A graduation project at our school is a project that the whole school participates in. When you are a freshman you start to decide on what you would like to do for your project, as a sophomore you write a research paper about your project and as a junior and senior you develop a final project and defend it in front of a group of teachers.

I thought that it would be interesting if I tied my project in with being a Dairy Princess. Why not kill two birds with one stone? I was able to develop a final project to defend but also do my job as Dairy Princess by promoting the dairy industry. After being advised by my vice-principal, Ms. Vagni and my mentor, Mrs. Jackson I decided to present my assembly to the seventh and eighth grade students.

Dairy Princess Shana Mack is pictured with her parents and six (of her seven) brothers.

During my assembly I talked about how farmers are being paid the same amount of money now as they were being paid to produce milk in 1979; yet pay 2004 prices for everything they need to produce their product. I also talked about the importance of the dairy industry in our economy. I explained Dairy Princess’ work with the American Dairy Association and Dairy Council and Dairy Management Incorporated and how being a Dairy Princess you are a spokesperson who works to increase the demand for U.S. produced dairy products on behalf of the American dairy farmers. I talked about the importance of dairy products in your diet and how 75% of people are not getting enough calcium. I was able to talk about osteoporosis and had a display about the nine key nutrients that fuel our body. I made students aware of lactose intolerance and how you can still consume dairy products even when you are lactose intolerant. I told the students about the Real Seal and the new 3-A-Day campaign.

To make things a little interesting I held a "mix it with milk" where five lucky students got to come up and mix jello flavors with their milk to make their own flavored milk and then they had to drink it all. I believe they enjoyed that, especially when they found out that they got prize bags.

I chose to end my assembly with a video called, "So God Made a Farmer" and dedicated my assembly to my parents, especially my Father who took the time out of working on the farm to come and support me by watching my assembly.

I enjoyed doing the assembly and hope that my fellow students learned during it and will pass the information on to their family and friends.

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4-H News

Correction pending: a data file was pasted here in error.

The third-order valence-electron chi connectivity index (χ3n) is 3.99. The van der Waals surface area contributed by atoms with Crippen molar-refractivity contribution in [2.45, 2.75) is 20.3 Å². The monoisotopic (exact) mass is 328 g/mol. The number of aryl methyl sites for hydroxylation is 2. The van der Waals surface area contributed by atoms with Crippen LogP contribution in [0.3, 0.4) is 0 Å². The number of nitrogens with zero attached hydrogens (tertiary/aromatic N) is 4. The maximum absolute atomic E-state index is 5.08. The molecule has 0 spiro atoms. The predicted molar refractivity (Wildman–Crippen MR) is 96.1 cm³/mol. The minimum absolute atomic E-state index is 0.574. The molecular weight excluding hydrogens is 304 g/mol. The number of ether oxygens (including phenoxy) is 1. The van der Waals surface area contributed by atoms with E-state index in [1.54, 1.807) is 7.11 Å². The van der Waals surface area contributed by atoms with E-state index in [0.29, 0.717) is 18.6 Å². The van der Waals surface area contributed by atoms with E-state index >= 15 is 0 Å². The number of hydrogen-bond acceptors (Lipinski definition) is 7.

Paws & Tails

On March 27, the meeting of Paws and Tails 4-H Club began at 7:00 p.m., with 27 members present. 4-H leader, Ann Vitale began by taking roll and then tested everyone’s skills by showing us a few of the grooming tools spoke about at the last meeting.

Next, new members introduced themselves by telling a little bit about their dog. Then everyone got to know each other by getting in groups to speak about different kinds of dog collars that are used for training. After everyone met, Monica Turner, vice-president last year, suggested we vote on new officers.

Monica then led the voting and began with president. Monica was nominated and she accepted her nomination. Jenn Young was also nominated, but she declined. Monica was unanimously voted into office.

Second, vice-president was voted for. Hilary Clarke was the only one nominated. She accepted and was unanimously voted in. Nominations were then open for secretary. Gillian Clarke, Ashley Johnson, Kim Farr, and Sara were all nominated but only Kim accepted. Again, she was unanimously voted into office. Fourth, Jenn Young was voted into office unanimously as treasurer.

Last, the nomination was open for news reporter. Ashley Johnson, Caroline Jones, Kim Far, Alexis, and Megan Clough were nominated and accepted. Stacey Badger and Sara were also nominated, but declined. This was then voted on. Caroline Jones, Ashley Johnson, and Megan Clough were voted into office.

The last order of business was dues. Jenn Young opened the floor to options of paying dues or not. It was decided to pay dues so the floor was open to ideas of what to pay. It was decided that every week a member attended they would pay $0.50 and $0.25 for each additional child in a family.